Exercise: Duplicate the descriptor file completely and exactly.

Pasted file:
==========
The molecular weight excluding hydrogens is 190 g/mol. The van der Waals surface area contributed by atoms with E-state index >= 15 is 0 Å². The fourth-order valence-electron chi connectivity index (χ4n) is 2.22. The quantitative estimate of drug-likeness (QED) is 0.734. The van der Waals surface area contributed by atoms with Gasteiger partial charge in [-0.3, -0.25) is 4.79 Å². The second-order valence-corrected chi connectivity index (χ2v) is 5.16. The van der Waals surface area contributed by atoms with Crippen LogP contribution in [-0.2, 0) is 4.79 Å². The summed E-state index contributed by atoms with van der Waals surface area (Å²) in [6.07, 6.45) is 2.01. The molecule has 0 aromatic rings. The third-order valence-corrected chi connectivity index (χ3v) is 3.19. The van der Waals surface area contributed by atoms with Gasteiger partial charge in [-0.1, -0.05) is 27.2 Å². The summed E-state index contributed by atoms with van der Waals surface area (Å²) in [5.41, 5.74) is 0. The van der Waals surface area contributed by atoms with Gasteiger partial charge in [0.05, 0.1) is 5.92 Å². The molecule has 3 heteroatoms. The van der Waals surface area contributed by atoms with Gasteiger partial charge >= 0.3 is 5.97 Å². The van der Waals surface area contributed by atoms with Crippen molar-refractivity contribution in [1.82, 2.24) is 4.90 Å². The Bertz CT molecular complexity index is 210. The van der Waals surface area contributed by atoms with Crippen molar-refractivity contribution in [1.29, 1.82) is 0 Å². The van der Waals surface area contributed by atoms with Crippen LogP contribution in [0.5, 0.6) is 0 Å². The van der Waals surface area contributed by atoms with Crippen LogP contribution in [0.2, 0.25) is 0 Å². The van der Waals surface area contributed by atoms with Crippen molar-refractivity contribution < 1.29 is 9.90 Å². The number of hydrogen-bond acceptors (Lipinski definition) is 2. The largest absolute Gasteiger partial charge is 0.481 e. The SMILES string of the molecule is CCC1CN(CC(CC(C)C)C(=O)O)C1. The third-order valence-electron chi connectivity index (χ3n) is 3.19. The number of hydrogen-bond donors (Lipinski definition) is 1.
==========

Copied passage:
The molecular weight excluding hydrogens is 190 g/mol. The van der Waals surface area contributed by atoms with E-state index >= 15 is 0 Å². The fourth-order valence-electron chi connectivity index (χ4n) is 2.22. The quantitative estimate of drug-likeness (QED) is 0.734. The van der Waals surface area contributed by atoms with Gasteiger partial charge in [-0.3, -0.25) is 4.79 Å². The second-order valence-corrected chi connectivity index (χ2v) is 5.16. The van der Waals surface area contributed by atoms with Crippen LogP contribution in [-0.2, 0) is 4.79 Å². The summed E-state index contributed by atoms with van der Waals surface area (Å²) in [6.07, 6.45) is 2.01. The molecule has 0 aromatic rings. The third-order valence-corrected chi connectivity index (χ3v) is 3.19. The van der Waals surface area contributed by atoms with Gasteiger partial charge in [-0.1, -0.05) is 27.2 Å². The summed E-state index contributed by atoms with van der Waals surface area (Å²) in [5.41, 5.74) is 0. The van der Waals surface area contributed by atoms with Gasteiger partial charge in [0.05, 0.1) is 5.92 Å². The molecule has 3 heteroatoms. The van der Waals surface area contributed by atoms with Gasteiger partial charge >= 0.3 is 5.97 Å². The van der Waals surface area contributed by atoms with Crippen molar-refractivity contribution in [1.82, 2.24) is 4.90 Å². The Bertz CT molecular complexity index is 210. The van der Waals surface area contributed by atoms with Crippen molar-refractivity contribution in [1.29, 1.82) is 0 Å². The van der Waals surface area contributed by atoms with Crippen LogP contribution in [0.5, 0.6) is 0 Å². The van der Waals surface area contributed by atoms with Crippen LogP contribution in [0.2, 0.25) is 0 Å². The van der Waals surface area contributed by atoms with Crippen molar-refractivity contribution < 1.29 is 9.90 Å². The number of hydrogen-bond acceptors (Lipinski definition) is 2. The largest absolute Gasteiger partial charge is 0.481 e. The SMILES string of the molecule is CCC1CN(CC(CC(C)C)C(=O)O)C1. The third-order valence-electron chi connectivity index (χ3n) is 3.19. The number of hydrogen-bond donors (Lipinski definition) is 1.